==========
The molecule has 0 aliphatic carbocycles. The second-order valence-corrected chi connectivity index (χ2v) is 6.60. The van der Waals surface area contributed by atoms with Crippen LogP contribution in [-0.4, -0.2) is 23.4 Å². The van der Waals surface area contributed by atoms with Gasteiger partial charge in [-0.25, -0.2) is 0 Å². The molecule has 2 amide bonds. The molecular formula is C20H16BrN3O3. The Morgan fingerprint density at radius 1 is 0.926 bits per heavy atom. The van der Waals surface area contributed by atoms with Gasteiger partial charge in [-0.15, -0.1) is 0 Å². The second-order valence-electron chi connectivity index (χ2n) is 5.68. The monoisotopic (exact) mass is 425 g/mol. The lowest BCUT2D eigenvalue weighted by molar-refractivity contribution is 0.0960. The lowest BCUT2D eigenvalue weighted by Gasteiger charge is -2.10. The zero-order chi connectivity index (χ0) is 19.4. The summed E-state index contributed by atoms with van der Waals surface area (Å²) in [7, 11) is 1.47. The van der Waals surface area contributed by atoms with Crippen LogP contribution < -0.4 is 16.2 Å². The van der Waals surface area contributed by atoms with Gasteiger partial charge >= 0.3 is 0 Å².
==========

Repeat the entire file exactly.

The molecule has 0 aliphatic carbocycles. The second-order valence-corrected chi connectivity index (χ2v) is 6.60. The van der Waals surface area contributed by atoms with Crippen LogP contribution in [-0.4, -0.2) is 23.4 Å². The van der Waals surface area contributed by atoms with Gasteiger partial charge in [-0.25, -0.2) is 0 Å². The molecule has 2 amide bonds. The molecular formula is C20H16BrN3O3. The Morgan fingerprint density at radius 1 is 0.926 bits per heavy atom. The van der Waals surface area contributed by atoms with Gasteiger partial charge in [-0.15, -0.1) is 0 Å². The second-order valence-electron chi connectivity index (χ2n) is 5.68. The monoisotopic (exact) mass is 425 g/mol. The lowest BCUT2D eigenvalue weighted by molar-refractivity contribution is 0.0960. The lowest BCUT2D eigenvalue weighted by Gasteiger charge is -2.10. The zero-order chi connectivity index (χ0) is 19.4. The summed E-state index contributed by atoms with van der Waals surface area (Å²) in [7, 11) is 1.47. The van der Waals surface area contributed by atoms with Crippen LogP contribution < -0.4 is 16.2 Å². The van der Waals surface area contributed by atoms with Gasteiger partial charge >= 0.3 is 0 Å².